By default PuTTY will transfer only files. But when you specify a directory name, it will give the following error message.
C:\> pscp firstname.lastname@example.org:Downloads C:\Users\ramesh\Downloads email@example.com's password: pscp: Downloads: is a directory
To copy directory, you should also use -r to indicate PSCP to copy that particular directory along with all its content as shown below.
The following example will copy the content of /home/ramesh/Downloads from remote Linux server to C:\Users\ramesh\Downloads on the local server.
C:\> pscp -r firstname.lastname@example.org:Downloads C:\Users\ramesh\Downloads email@example.com's password: tunnel.sh | 0 kB | 0.6 kB/s | ETA: 00:00:00 | 100% backup.sh | 1 kB | 1.1 kB/s | ETA: 00:00:00 | 100% oracle.sh | 0 kB | 0.1 kB/s | ETA: 00:00:00 | 100% ..
9. Use Batch Mode for Non-Interactive Copy
You can combine the key-based authentication (instead of password based) along with the -batch option to do non-interactive pscp between Windows and Linux servers. This is very helpful when you want to schedule some background tasks on your Windows machine to perform some routine file transfer jobs.
The following example will run the pscp in non-interactive mode by using the dev-db PuTTY session (which you should’ve already setup using key-based authentication).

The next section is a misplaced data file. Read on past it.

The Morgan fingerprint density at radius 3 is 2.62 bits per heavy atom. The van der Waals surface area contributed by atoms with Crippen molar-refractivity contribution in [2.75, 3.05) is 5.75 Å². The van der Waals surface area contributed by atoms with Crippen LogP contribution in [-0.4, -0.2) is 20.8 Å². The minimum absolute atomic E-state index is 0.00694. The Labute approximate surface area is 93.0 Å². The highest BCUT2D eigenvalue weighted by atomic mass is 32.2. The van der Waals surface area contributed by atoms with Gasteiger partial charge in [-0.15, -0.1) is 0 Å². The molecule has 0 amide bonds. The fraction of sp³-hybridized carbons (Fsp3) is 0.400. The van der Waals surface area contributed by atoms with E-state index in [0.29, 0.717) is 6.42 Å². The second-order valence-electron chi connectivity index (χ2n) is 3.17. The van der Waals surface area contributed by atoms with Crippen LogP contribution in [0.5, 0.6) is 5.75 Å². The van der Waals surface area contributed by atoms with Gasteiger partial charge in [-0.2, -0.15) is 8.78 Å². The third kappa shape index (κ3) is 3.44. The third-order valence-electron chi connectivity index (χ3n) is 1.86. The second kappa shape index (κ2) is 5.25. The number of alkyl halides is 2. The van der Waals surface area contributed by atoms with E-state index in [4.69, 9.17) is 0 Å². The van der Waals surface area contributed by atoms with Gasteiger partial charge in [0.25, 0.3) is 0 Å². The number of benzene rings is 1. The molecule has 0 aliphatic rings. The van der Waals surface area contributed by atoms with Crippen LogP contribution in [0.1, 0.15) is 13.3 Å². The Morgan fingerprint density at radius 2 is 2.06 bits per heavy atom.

C:\> pscp -batch dev-db:project.tar C:\Users\ramesh\Downloads
Please note that if pscp cannot authenticate with the given session, it will not give any error in the batch mode, it will just disconnect quietly. So, you should manually test this to make sure it is doing exactly what you are expecting it to do.
10. Use a Particular Protocol
SSH-2 is typically used with SFTP and SSH-1 is typically used with SCP.
However PSCP is smart. By default, it uses SSH-2 protocol to connect, when it fails, it then uses SSH-1 protocol.
You can force pscp to use either SSH-1 (scp) or SSH-2 (sftp) as shown below:
So, giving “-sftp” is optional. The following both are exactly the same (when SFTP is supposed on the destination Linux server):
C:\> pscp "C:\Users\ramesh\Downloads\vpn-setup.png" firstname.lastname@example.org: C:\> pscp -sftp "C:\Users\ramesh\Downloads\vpn-setup.png" email@example.com:
If you want to force pscp to use SSH-1 only (you’ll do this typically on a older UNIX server that doesn’t support SSH-2), do the following:
C:\> pscp -scp "C:\Users\ramesh\Downloads\vpn-setup.png" firstname.lastname@example.org:
If you try to do -scp on a newer Linux server that doesn’t support SSH-1, you’ll get the following error message:
C:\> pscp -scp "C:\Users\ramesh\Downloads\vpn-setup.png" email@example.com: firstname.lastname@example.org's password: scp: warning: Executing scp1. scp: FATAL: Executing ssh1 in compatibility mode failed (Check that scp1 is in your PATH). Fatal: Received unexpected end-of-file from server